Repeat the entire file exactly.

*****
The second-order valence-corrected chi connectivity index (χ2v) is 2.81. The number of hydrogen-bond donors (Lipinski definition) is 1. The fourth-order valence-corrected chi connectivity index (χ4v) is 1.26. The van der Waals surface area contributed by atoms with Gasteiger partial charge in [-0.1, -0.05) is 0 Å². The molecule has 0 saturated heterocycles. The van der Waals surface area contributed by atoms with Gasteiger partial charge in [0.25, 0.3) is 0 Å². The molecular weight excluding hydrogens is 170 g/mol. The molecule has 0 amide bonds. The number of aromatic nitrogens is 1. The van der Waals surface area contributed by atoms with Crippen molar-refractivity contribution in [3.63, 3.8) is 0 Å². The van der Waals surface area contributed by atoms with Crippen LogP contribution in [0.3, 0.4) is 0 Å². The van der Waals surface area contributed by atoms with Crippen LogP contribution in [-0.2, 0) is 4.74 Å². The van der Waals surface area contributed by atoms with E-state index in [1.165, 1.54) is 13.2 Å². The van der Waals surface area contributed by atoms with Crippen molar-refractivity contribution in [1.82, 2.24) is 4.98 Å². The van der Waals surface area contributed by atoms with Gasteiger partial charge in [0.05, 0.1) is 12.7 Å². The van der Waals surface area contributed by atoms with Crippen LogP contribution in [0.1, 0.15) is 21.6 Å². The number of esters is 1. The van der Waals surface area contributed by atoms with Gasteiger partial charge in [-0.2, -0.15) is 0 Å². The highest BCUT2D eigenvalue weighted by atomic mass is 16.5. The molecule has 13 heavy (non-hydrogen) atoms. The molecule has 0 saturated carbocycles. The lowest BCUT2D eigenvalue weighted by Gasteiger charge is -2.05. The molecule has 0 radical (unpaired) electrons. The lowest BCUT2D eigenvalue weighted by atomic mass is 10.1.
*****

The second-order valence-corrected chi connectivity index (χ2v) is 2.81. The number of hydrogen-bond donors (Lipinski definition) is 1. The fourth-order valence-corrected chi connectivity index (χ4v) is 1.26. The van der Waals surface area contributed by atoms with Gasteiger partial charge in [-0.1, -0.05) is 0 Å². The molecule has 0 saturated heterocycles. The van der Waals surface area contributed by atoms with Gasteiger partial charge in [0.25, 0.3) is 0 Å². The molecular weight excluding hydrogens is 170 g/mol. The molecule has 0 amide bonds. The number of aromatic nitrogens is 1. The van der Waals surface area contributed by atoms with Crippen molar-refractivity contribution in [3.63, 3.8) is 0 Å². The van der Waals surface area contributed by atoms with Crippen LogP contribution in [0.3, 0.4) is 0 Å². The van der Waals surface area contributed by atoms with Crippen LogP contribution in [-0.2, 0) is 4.74 Å². The van der Waals surface area contributed by atoms with E-state index in [1.165, 1.54) is 13.2 Å². The van der Waals surface area contributed by atoms with Crippen molar-refractivity contribution in [1.82, 2.24) is 4.98 Å². The van der Waals surface area contributed by atoms with Gasteiger partial charge in [0.05, 0.1) is 12.7 Å². The van der Waals surface area contributed by atoms with Crippen LogP contribution in [0.1, 0.15) is 21.6 Å². The number of esters is 1. The van der Waals surface area contributed by atoms with Gasteiger partial charge in [-0.2, -0.15) is 0 Å². The highest BCUT2D eigenvalue weighted by atomic mass is 16.5. The molecule has 13 heavy (non-hydrogen) atoms. The molecule has 0 saturated carbocycles. The lowest BCUT2D eigenvalue weighted by Gasteiger charge is -2.05. The molecule has 0 radical (unpaired) electrons. The lowest BCUT2D eigenvalue weighted by atomic mass is 10.1.